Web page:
The screen is carved from a thick ivory section in relief and covered with a well-polished black lacquer ground depicting in reverse on one side a river scene amidst a rocky landscape while the back is inscribed in semi-cursive script with a poem reading:
|客路青山外||This traveler’s route outside the verdant mountain|
|行舟綠水前||Has brought his boat before a stretch of green water,|
|潮平兩岸闊||Where high tide expands between the two banks,|
|風正一帆懸||And wind now just right to raise our single sail.|
|海日生殘夜||As sun rises from sea broads to dispel vestiges of night,|
|江春入舊年||So this river springtime shall join all those of yesteryear.|
|鄉書何處達||But where shall I have my letters for home delivered?|
|歸雁洛陽邊||Oh, you returning geese, it’s out on the edge of Luoyang!|
|唐句||Lines of Poetry from the Tang|
The title of the poem is Ci Beigu shanxia 次北固山下 (Moored below Mount North Bastion), by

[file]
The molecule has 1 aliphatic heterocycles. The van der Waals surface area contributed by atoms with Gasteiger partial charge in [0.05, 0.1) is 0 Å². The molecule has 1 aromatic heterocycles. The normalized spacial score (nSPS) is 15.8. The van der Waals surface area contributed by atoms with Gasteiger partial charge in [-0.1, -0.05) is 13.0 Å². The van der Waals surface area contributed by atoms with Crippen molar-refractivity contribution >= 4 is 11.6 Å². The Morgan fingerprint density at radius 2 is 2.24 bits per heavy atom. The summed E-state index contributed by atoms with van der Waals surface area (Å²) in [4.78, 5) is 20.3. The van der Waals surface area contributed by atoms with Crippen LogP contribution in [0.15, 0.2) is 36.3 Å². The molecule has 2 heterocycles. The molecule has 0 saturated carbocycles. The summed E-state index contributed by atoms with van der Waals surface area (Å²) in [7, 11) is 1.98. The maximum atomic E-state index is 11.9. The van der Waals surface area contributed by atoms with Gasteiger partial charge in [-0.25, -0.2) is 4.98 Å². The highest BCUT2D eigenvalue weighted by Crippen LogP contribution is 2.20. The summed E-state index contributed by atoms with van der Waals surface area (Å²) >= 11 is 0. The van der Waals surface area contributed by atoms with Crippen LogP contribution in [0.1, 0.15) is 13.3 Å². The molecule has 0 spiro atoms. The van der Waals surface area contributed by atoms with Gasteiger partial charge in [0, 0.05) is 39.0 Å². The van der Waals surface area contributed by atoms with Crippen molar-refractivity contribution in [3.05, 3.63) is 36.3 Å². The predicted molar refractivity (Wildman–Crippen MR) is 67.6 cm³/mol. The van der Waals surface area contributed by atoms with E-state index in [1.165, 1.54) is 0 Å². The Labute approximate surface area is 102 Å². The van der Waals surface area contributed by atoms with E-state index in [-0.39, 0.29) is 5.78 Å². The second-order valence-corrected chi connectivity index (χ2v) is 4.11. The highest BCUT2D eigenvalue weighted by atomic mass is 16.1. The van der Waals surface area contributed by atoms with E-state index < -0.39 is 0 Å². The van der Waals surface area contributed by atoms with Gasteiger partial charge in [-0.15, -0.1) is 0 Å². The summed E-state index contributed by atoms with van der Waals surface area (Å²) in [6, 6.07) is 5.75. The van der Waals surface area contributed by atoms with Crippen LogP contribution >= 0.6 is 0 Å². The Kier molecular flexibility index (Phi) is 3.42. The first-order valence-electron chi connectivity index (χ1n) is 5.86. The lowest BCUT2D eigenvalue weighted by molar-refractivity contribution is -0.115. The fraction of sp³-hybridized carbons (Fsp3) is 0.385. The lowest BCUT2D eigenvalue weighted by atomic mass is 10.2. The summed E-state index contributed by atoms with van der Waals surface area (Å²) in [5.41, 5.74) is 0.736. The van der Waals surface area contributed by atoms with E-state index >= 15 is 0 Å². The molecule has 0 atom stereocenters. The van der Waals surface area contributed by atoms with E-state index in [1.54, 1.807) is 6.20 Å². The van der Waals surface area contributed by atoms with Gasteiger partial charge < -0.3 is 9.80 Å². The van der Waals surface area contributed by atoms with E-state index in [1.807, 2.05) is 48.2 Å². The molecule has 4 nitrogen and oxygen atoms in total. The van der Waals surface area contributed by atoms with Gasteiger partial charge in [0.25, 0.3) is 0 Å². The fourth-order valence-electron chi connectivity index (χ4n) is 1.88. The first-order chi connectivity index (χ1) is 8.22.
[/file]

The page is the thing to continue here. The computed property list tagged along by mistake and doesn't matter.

Wang Wan 王灣 (693–751); see Quan Tangshi 全唐詩 (Complete Poems of the Tang) (Beijing:
Zhonghua shuju, 1960), 115:1170. Mount North Bastion is north-east of Zhenjiang, in the
Jiangsu Province. The mountain is surrounded on three sides by a bend of the Yangzi, and is
the ‘verdant mountain’ of the poem; while the city of Luoyang mentioned in the poem, located
in the Henan Province, was considered the Eastern capital of the Tang Dynasty. This is probably
Wang Wan’s most famous poem, as it appears in many anthologies.
The sides of the ivory panel are decorated with a scrolling chilong dragon motif. The screen rests on a matching ivory base with a similar scroll along the edge, while the apron and sides are decorated with archaistic bronze motifs within a stylised keyfret design. The screen and stand are well patinated to a warm tone.
Table screens of this type are exceedingly rare, but brushpots similarly decorated can be found, such as an example published in Chinese Ivories from the Shang to the Qing, 1984, p. 154, Catalogue No. 182. A slightly later example of a table screen with black and cinnabar lacquer ground on carved ivory, dated to 1771, is illustrated by R. Soame Jenyns, Chinese Art III, 1982, p. 149 and 152, Catalogue No. 98.